Jaguar Land Rover put "virtual eyes" on its self-driving pods to measure how much trust people have in autonomous vehicles.
The autonomous pods run on a test street set and make direct "eye contact" with pedestrians to signal intent. Engineers then record the trust levels in the 500 test pedestrians before and after "eye contact" is made to discover if people have enough confidence in whether the car will stop for them.
Studies have shown that 63% of pedestrians and cyclists say they'd feel less safe with autonomous vehicles on the road, according to the automakers. Jaguar Land Rover hopes that the research will provide insight into how much "information" self-driving cars should share to increase trust in the vehicles.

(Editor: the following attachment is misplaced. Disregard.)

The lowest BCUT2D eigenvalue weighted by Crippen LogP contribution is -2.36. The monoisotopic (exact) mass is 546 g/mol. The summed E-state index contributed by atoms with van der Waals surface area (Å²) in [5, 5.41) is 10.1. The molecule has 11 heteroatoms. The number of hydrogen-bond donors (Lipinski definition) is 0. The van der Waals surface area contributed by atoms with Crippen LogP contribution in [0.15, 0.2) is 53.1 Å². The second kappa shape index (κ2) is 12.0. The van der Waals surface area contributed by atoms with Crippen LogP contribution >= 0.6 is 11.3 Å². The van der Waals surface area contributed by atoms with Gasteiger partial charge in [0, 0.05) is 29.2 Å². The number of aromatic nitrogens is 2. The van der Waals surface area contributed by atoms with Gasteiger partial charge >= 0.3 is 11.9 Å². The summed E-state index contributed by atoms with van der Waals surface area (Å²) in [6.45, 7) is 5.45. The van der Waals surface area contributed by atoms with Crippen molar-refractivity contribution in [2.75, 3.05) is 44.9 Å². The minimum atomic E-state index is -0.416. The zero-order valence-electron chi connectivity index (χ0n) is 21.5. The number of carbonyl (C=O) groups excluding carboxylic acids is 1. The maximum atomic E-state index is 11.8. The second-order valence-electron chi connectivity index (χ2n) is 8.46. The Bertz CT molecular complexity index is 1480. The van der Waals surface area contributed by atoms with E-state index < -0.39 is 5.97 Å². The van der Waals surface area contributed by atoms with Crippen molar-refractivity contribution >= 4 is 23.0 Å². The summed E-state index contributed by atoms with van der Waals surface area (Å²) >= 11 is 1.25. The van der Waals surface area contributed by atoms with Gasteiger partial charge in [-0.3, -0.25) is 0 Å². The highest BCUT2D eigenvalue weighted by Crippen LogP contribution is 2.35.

The project plays off of the "second-nature" urge that pedestrians have when looking at the driver of a car before stepping out into the road.
"Understanding how this translates in tomorrow's more automated world is important," a research manager at Jaguar Land Rover's Future Mobility project, Pete Bennett, said in a prepared statement.
"We want to know if it is beneficial to provide humans with information about a vehicle's intentions or whether simply letting a pedestrian know it has been recognized is enough to improve confidence."
Check out the "eyes" that have engineers and cognitive psychologists working together: